CoreOS Overview, Part Three

12 Feb 2016

This post is available in: Chinese`

This is the third and final post in a series looking at CoreOS.

In my last post, we looked at the cloud-config file, running etcd in proxy mode, and some common etcd cluster setups.

In this post, we take a closer look at systemd, unit files, Fleet, and fleetctl.

systemd Overview

systemd is an init system used by CoreOS that provides many powerful features for starting, stopping, monitoring, and restarting process. On CoreOS, systemd is used to manage the lifecycle of your Docker containers and also for different system bootstrap tasks.

Learning systemd would need a series of blog posts in itself. Here we only cover systemd to the extent that we need to run systemd units for Docker containers on CoreOS.

For more information about systemd, see the documentation.

Unit Files

systemd records initialization instructions for each daemon in a configuration file called a unit.

This system replaces the traditional System V per-daemon init scripts.

There are many different unit file types, but we'll only cover the services type used to run Docker containers. We call these service units.

Here's a list of the most useful features, presented in the order they'll occur in the lifecycle of a service unit:

  • ExecStartPre: commands that run before ExecStart
  • ExecStart: main commands to run for this unit
  • ExecStartPost: commands that run after all ExecStart commands have completed
  • ExecReload: commands that run when this unit is reloaded via systemctl reload foo.service
  • ExecStop: commands that run when this unit is considered failed or if it is stopped via systemctl stop foo.service
  • ExecStopPost: commands that run after ExecStop has completed
  • RestartSec: the amount of time to sleep before restarting a service (useful to prevent your failed service from attempting to restart itself every 100ms)

Let’s create a simple unit file called hello_world.service:

[Unit]
Description=HelloWorldApp
After=docker.service
Requires=docker.service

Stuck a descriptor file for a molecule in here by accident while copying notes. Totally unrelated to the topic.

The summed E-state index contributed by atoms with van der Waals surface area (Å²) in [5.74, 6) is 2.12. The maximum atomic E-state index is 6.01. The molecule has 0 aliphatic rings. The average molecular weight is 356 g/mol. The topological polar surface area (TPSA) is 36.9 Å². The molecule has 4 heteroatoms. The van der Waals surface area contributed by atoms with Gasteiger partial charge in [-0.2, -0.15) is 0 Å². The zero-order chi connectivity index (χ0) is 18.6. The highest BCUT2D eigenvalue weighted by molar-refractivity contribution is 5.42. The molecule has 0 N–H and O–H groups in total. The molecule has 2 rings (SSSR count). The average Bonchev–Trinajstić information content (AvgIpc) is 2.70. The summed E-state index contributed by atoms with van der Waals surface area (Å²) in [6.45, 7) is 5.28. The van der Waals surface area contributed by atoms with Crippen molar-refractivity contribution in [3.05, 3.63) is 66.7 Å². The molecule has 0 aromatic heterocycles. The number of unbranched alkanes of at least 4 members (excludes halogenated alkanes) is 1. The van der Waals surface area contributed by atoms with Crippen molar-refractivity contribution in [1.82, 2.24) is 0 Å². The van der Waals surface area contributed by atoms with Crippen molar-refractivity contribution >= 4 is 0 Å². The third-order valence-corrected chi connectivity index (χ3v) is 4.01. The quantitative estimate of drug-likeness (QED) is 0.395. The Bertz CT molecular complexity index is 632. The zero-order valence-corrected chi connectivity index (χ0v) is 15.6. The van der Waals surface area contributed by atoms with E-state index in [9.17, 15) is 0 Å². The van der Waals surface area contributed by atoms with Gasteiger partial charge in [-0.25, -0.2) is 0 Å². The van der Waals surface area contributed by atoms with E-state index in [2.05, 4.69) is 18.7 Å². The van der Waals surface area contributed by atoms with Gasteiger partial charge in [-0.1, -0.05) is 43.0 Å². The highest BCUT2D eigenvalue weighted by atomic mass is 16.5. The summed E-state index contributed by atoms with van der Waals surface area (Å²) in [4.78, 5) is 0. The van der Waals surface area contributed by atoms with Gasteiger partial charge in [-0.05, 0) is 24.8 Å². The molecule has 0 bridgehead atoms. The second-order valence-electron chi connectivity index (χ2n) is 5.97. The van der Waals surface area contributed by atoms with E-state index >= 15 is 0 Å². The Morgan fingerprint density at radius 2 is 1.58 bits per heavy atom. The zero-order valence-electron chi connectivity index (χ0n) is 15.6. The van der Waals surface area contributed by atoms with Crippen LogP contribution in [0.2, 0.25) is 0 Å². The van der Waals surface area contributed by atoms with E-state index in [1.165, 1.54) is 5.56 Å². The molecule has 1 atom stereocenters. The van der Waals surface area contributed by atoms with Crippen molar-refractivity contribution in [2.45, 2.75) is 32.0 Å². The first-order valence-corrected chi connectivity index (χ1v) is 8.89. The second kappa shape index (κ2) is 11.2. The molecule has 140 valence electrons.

[Service]
TimeoutStartSec=0
ExecStartPre=-/usr/bin/docker rm busybox1
ExecStartPre=/usr/bin/docker pull busybox
ExecStart=/usr/bin/docker run --rm --name busybox1 busybox /bin/sh -c "while true; do echo Hello World; sleep 1; done"
ExecStop=/usr/bin/docker stop busybox1

[Install]
WantedBy=multi-user.target

Let’s review the unit file we just created:

  • The Description shows up in the systemd log (a unit’s log can be checked with journalctl or systemdctl).
  • After=docker.service and Requires=docker.service means this unit only starts after docker.service is active. You can define as many of these as you want. You can delimit multiple After requirements using space as a separator.
  • The =- is systemd syntax to ignore errors for this command. In our case, Docker will return a non-zero exit code if we try to stop a container that doesn't exist, so this is not an error for us.
  • ExecStartPre=-/usr/bin/docker rm busybox1 will remove the Docker image busybox1 if such image exists. If there’s no Docker image to remove, the script will just move on.
  • ExecStartPre=/usr/bin/docker pull busybox will pull the busybox image from the Docker registry.
  • ExecStart= allows you to specify any command that you'd like to run when this unit is started. Do not run Docker containers with -d because this will prevent the container from starting as a child of this process. systemd will think the process has exited and the unit will be stopped.
  • ExecStop=/usr/bin/docker stop busybox1 will stop the Docker container busybox1.
  • WantedBy=multi-user.target" tells systemd to pull in the unit when starting multi-user.target.

Now to start a new unit, we need to tell systemd to create the symlink and then start the file:

$ sudo systemctl enable /etc/systemd/system/hello.service
$ sudo systemctl start hello.service

To verify the unit started, check the list of containers running with:

docker ps

Then, read the unit's output with journalctl, like so:

$ journalctl -f -u hello.service
-- Logs begin at Fri 2014-02-07 00:05:55 UTC. --
Feb 11 17:46:26 localhost docker[23470]: Hello World
Feb 11 17:46:27 localhost docker[23470]: Hello World
Feb 11 17:46:28 localhost docker[23470]: Hello World
[...]

Here, -u means unit, and -f means follow. Press CTRL-c to exit.

The systemd service units can only run and be controlled on a single machine. They are best used for simple tasks, like downloading files on reboot, and so on.

For more information about systemd units, see the documentation.

Fleet Overview

Fleet runs on top of systemd and controls systemd at the cluster level, creating a distributed systemd:

fleet screenshot

To run your services in the cluster, you must submit regular systemd units combined with fleet-specific properties.

fleetctl

fleetctl is a command line tool allowing you to control fleet units on local and remote CoreOS Clusters.

The fleetctl commands are very similar to systemctl commands, and we do not have to use sudo with fleetctl.